List of fasts undertaken by Mahatma Gandhi

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Mohandas Karamchand Gandhi, popularly known as Mahatma Gandhi or The Father of the Nation in India, undertook 17 fasts during India's freedom movement. His longest fasts lasted 21 days. [1] Fasting was a weapon used by Gandhi as part of his philosophy of Ahimsa or Non Violence.[2]

Fasts[edit]

Number Year (and month) Length of fast Place Reason and demands Reaction to fast Result
1 1913 (Nov 10-16) 7 days Phoenix(South Africa) First Penitential Fast[3]
2 1914 (April) 14 days Second Penitential Fast[3]
3 1918 (February) 3 days Ahmdabad In the interest of striking mill workers in Ahmedabad First fast in India Mill workers agree to arbitration[4]
4 1919 (Apr 14-16) 3 days First Anti-Violence Fast: against the attempted derail of a train at Nadiad[3]
5 1921 (Nov 19-22) 4 days Second Anti-Violence Fast: against the anarchists' activities on the occasion of the Prince of Wales arrival[3]
6 1922 (Feb 2-7) 5 days Bardoli Third Anti-Violence Fast: For atonement for violence done in Chauri Chaura
7 1924 (Sep 18-Oct 8) 21 days Delhi First Hindu-Muslim Unity Fast Interest of Hindu - Muslim unity after the first non-cooperation movement Ended fast whiles listening to the Quran and Gita being read.[5]
8 1925 (Nov 24-30) 7 days Third Penitential Fast[3]
9 1932 (Sep 20-26) 6 days Poona First Anti-Untouchability Fast: Communal Award of separate electorates and separate reservation of seats for depressed classes Fast undertaken at Yerwada Central Jail, when released a few days later, Gandhi continued his fast at a private house in Poona, with the result that all national leaders assembled in Pune. British Government withdrew the clauses in the Communal Award against which Gandhi was protesting [5]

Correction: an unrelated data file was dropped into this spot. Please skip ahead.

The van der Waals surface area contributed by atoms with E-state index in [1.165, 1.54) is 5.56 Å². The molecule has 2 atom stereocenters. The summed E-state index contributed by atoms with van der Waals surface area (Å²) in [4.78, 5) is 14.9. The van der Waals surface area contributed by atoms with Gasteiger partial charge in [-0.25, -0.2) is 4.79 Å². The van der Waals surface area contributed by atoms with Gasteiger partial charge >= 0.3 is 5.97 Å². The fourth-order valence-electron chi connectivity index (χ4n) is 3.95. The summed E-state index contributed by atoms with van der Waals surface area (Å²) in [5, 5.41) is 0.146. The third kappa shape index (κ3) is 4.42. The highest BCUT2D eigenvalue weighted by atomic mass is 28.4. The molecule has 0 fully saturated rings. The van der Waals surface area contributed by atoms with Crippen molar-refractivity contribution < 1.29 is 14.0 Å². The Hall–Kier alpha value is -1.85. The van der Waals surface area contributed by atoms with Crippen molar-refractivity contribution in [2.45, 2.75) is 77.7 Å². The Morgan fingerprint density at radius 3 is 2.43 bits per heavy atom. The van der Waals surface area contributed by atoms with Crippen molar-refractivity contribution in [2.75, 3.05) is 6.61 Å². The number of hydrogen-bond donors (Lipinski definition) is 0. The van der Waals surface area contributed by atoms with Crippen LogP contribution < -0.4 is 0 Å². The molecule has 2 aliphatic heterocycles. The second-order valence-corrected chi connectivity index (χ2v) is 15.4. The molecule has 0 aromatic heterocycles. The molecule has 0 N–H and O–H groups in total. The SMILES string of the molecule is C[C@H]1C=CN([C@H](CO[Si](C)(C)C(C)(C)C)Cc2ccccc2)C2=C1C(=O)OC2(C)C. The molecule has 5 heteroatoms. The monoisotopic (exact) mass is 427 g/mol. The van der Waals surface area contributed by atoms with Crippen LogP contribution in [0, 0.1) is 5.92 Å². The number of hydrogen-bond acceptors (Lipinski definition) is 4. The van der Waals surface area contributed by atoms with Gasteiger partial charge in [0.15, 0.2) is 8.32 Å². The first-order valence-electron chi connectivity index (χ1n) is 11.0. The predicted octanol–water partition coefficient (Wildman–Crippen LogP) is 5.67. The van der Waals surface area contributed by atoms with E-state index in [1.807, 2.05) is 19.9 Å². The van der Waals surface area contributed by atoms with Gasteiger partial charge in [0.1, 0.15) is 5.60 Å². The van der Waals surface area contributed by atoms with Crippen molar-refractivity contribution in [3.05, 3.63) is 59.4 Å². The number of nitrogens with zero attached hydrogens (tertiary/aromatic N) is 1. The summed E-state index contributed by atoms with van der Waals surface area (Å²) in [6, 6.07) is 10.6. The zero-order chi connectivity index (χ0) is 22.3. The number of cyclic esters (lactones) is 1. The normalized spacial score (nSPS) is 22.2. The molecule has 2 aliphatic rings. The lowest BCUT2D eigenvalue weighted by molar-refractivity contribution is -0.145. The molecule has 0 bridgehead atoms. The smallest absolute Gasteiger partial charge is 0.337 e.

10 1932 (Dec 3) 1 day Second Anti-Untouchability Fast: Sympathetic to Appasaheb Patwardhan[3]
11 1933 (May 8-May 29) 21 days Third Anti-Untouchability Fast: for the improvement of Harijans' condition[6]
12 1933 (Aug 16-23) 7 days Fourth Anti-Untouchability Fast: to obtain privileges (while in prison) that would enable him to carry on his fight in behalf of the Harijans[6] released unconditionally from prison on 23 August 1933, for health reasons[7]
13 1934 (Aug 7-14) 7 days Fourth Anti-Violence Fast: against a violent young Congressman[3]
14 1939 (March) 3 days[8] Rajkot
15 1943 (Feb 12-Mar 4) 21 days Delhi Stopping of communal riots.[1][9]
16 1947 (Sep 1-4) 4 days Second Hindu-Muslim Unity Fast[3]
17 1948 (Jan 12-18) 6 days Third Hindu-Muslim Unity Fast: Restoration of communal peace A large number of important politicians and leaders of communal bodies agreed to a joint plan for restoration of normal life in the city

References[edit]

  1. ^ a b "Anna a man of stamina, his longest fast lasted 12 days". Daily News and Analysis. 24 August 2011. Retrieved 27 January 2012. 
  2. ^ "National hunger strike?". Gulf Daily News. 9 June 2011. Retrieved 27 January 2012. 
  3. ^ a b c d e f g h O.P. Dhiman. Betrayal of Gandhi. ISBN 978-81-78-35-746-1. 
  4. ^ Jack, Homer A. (2005). "Short Chronology of Gandhi’s Life". Mahatma.com. Worldview.com. Retrieved 27 January 2012. 
  5. ^ a b "The Previous Fasts". The Indian Express. 4 March 1943. Retrieved 27 January 2012. 
  6. ^ a b "Mohandas K. Gandhi: The Indian Leader at Home and Abroad". New York Times. 31 January 1948. Retrieved 30 December 2013. 
  7. ^ Rajmohan Gandhi. Gandhi: The Man, His People, and the Empire. p. 361. ISBN 978-0-520-25570-8. 
  8. ^ "Rajkot dispute settled - Gandhi breaks his fast". The Advocate. 8 March 1939. 
  9. ^ "Gandhiji Breaks Fast". The Indian Express. 4 March 1943. Retrieved 30 December 2013. 

External Links[edit]

List of fasts done by Mahatma Gandhi